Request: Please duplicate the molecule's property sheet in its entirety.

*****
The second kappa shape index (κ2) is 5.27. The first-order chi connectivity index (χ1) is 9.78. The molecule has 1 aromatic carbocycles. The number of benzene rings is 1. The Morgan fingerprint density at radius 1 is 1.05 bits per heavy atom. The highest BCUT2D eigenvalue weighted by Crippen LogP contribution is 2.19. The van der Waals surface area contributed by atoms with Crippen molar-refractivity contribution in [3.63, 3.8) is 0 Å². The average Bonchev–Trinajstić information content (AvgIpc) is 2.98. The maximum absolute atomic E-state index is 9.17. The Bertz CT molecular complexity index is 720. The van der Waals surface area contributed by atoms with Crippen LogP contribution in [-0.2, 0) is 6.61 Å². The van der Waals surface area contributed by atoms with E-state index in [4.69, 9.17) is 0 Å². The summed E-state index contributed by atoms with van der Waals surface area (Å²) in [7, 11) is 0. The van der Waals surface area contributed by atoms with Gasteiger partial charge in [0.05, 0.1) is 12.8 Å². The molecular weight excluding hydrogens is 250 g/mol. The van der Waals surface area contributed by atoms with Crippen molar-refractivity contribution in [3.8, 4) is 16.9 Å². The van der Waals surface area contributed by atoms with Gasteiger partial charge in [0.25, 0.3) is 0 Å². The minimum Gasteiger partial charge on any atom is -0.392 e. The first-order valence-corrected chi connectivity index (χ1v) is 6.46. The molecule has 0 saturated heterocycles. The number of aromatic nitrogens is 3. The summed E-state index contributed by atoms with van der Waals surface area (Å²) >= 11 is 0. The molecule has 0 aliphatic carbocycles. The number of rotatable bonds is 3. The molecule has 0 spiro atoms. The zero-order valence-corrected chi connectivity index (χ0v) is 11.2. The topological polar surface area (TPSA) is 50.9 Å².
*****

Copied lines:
The second kappa shape index (κ2) is 5.27. The first-order chi connectivity index (χ1) is 9.78. The molecule has 1 aromatic carbocycles. The number of benzene rings is 1. The Morgan fingerprint density at radius 1 is 1.05 bits per heavy atom. The highest BCUT2D eigenvalue weighted by Crippen LogP contribution is 2.19. The van der Waals surface area contributed by atoms with Crippen molar-refractivity contribution in [3.63, 3.8) is 0 Å². The average Bonchev–Trinajstić information content (AvgIpc) is 2.98. The maximum absolute atomic E-state index is 9.17. The Bertz CT molecular complexity index is 720. The van der Waals surface area contributed by atoms with Crippen LogP contribution in [-0.2, 0) is 6.61 Å². The van der Waals surface area contributed by atoms with E-state index in [4.69, 9.17) is 0 Å². The summed E-state index contributed by atoms with van der Waals surface area (Å²) in [7, 11) is 0. The van der Waals surface area contributed by atoms with Gasteiger partial charge in [0.05, 0.1) is 12.8 Å². The molecular weight excluding hydrogens is 250 g/mol. The van der Waals surface area contributed by atoms with Crippen molar-refractivity contribution in [3.8, 4) is 16.9 Å². The van der Waals surface area contributed by atoms with Gasteiger partial charge in [0.25, 0.3) is 0 Å². The minimum Gasteiger partial charge on any atom is -0.392 e. The first-order valence-corrected chi connectivity index (χ1v) is 6.46. The molecule has 0 saturated heterocycles. The number of aromatic nitrogens is 3. The summed E-state index contributed by atoms with van der Waals surface area (Å²) >= 11 is 0. The molecule has 0 aliphatic carbocycles. The number of rotatable bonds is 3. The molecule has 0 spiro atoms. The zero-order valence-corrected chi connectivity index (χ0v) is 11.2. The topological polar surface area (TPSA) is 50.9 Å².